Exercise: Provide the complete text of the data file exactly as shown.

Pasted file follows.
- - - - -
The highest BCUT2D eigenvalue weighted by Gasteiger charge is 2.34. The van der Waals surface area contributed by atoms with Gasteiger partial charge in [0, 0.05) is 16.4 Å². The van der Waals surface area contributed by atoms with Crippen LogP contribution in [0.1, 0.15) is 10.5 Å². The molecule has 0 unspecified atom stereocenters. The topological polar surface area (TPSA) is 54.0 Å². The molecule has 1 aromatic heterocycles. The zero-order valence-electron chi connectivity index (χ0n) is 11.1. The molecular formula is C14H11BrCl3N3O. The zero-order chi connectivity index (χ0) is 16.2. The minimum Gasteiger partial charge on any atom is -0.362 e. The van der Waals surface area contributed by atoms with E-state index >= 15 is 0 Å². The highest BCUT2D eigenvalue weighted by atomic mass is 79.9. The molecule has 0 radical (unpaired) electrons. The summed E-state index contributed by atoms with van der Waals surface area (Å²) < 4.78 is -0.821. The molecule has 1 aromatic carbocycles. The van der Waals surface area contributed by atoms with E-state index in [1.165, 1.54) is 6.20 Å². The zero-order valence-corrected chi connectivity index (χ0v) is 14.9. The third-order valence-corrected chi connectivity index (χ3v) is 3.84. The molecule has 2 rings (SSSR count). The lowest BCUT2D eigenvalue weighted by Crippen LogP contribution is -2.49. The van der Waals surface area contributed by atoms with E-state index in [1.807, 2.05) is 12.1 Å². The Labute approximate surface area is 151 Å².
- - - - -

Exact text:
The highest BCUT2D eigenvalue weighted by Gasteiger charge is 2.34. The van der Waals surface area contributed by atoms with Gasteiger partial charge in [0, 0.05) is 16.4 Å². The van der Waals surface area contributed by atoms with Crippen LogP contribution in [0.1, 0.15) is 10.5 Å². The molecule has 0 unspecified atom stereocenters. The topological polar surface area (TPSA) is 54.0 Å². The molecule has 1 aromatic heterocycles. The zero-order valence-electron chi connectivity index (χ0n) is 11.1. The molecular formula is C14H11BrCl3N3O. The zero-order chi connectivity index (χ0) is 16.2. The minimum Gasteiger partial charge on any atom is -0.362 e. The van der Waals surface area contributed by atoms with E-state index >= 15 is 0 Å². The highest BCUT2D eigenvalue weighted by atomic mass is 79.9. The molecule has 0 radical (unpaired) electrons. The summed E-state index contributed by atoms with van der Waals surface area (Å²) < 4.78 is -0.821. The molecule has 1 aromatic carbocycles. The van der Waals surface area contributed by atoms with E-state index in [1.165, 1.54) is 6.20 Å². The zero-order valence-corrected chi connectivity index (χ0v) is 14.9. The third-order valence-corrected chi connectivity index (χ3v) is 3.84. The molecule has 2 rings (SSSR count). The lowest BCUT2D eigenvalue weighted by Crippen LogP contribution is -2.49. The van der Waals surface area contributed by atoms with E-state index in [1.807, 2.05) is 12.1 Å². The Labute approximate surface area is 151 Å².